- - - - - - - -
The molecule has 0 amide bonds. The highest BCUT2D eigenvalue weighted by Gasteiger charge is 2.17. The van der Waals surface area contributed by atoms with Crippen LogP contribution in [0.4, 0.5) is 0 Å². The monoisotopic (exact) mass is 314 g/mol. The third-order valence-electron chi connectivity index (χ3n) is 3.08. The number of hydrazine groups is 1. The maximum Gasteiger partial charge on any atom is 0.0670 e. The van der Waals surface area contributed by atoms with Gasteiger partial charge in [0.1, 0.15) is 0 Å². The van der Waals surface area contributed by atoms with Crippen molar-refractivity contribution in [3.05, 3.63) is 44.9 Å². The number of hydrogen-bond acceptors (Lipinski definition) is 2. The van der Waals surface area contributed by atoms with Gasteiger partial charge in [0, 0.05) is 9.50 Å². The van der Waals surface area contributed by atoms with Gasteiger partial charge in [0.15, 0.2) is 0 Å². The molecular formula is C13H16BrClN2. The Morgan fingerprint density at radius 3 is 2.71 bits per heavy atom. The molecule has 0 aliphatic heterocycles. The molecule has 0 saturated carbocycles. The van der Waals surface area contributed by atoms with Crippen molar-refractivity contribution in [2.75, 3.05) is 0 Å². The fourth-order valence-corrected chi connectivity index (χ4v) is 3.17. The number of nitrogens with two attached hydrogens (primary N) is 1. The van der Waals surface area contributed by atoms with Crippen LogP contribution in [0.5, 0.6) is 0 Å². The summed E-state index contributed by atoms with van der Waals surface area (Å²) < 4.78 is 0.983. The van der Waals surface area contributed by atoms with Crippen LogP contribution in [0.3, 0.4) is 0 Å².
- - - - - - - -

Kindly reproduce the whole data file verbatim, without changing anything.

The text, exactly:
The molecule has 0 amide bonds. The highest BCUT2D eigenvalue weighted by Gasteiger charge is 2.17. The van der Waals surface area contributed by atoms with Crippen LogP contribution in [0.4, 0.5) is 0 Å². The monoisotopic (exact) mass is 314 g/mol. The third-order valence-electron chi connectivity index (χ3n) is 3.08. The number of hydrazine groups is 1. The maximum Gasteiger partial charge on any atom is 0.0670 e. The van der Waals surface area contributed by atoms with Gasteiger partial charge in [0.1, 0.15) is 0 Å². The van der Waals surface area contributed by atoms with Crippen molar-refractivity contribution in [3.05, 3.63) is 44.9 Å². The number of hydrogen-bond acceptors (Lipinski definition) is 2. The van der Waals surface area contributed by atoms with Gasteiger partial charge in [0, 0.05) is 9.50 Å². The van der Waals surface area contributed by atoms with Gasteiger partial charge in [0.15, 0.2) is 0 Å². The molecular formula is C13H16BrClN2. The Morgan fingerprint density at radius 3 is 2.71 bits per heavy atom. The molecule has 0 aliphatic heterocycles. The molecule has 0 saturated carbocycles. The van der Waals surface area contributed by atoms with Crippen molar-refractivity contribution in [2.75, 3.05) is 0 Å². The fourth-order valence-corrected chi connectivity index (χ4v) is 3.17. The number of nitrogens with two attached hydrogens (primary N) is 1. The van der Waals surface area contributed by atoms with Crippen LogP contribution in [0.5, 0.6) is 0 Å². The summed E-state index contributed by atoms with van der Waals surface area (Å²) < 4.78 is 0.983. The van der Waals surface area contributed by atoms with Crippen LogP contribution in [0.3, 0.4) is 0 Å².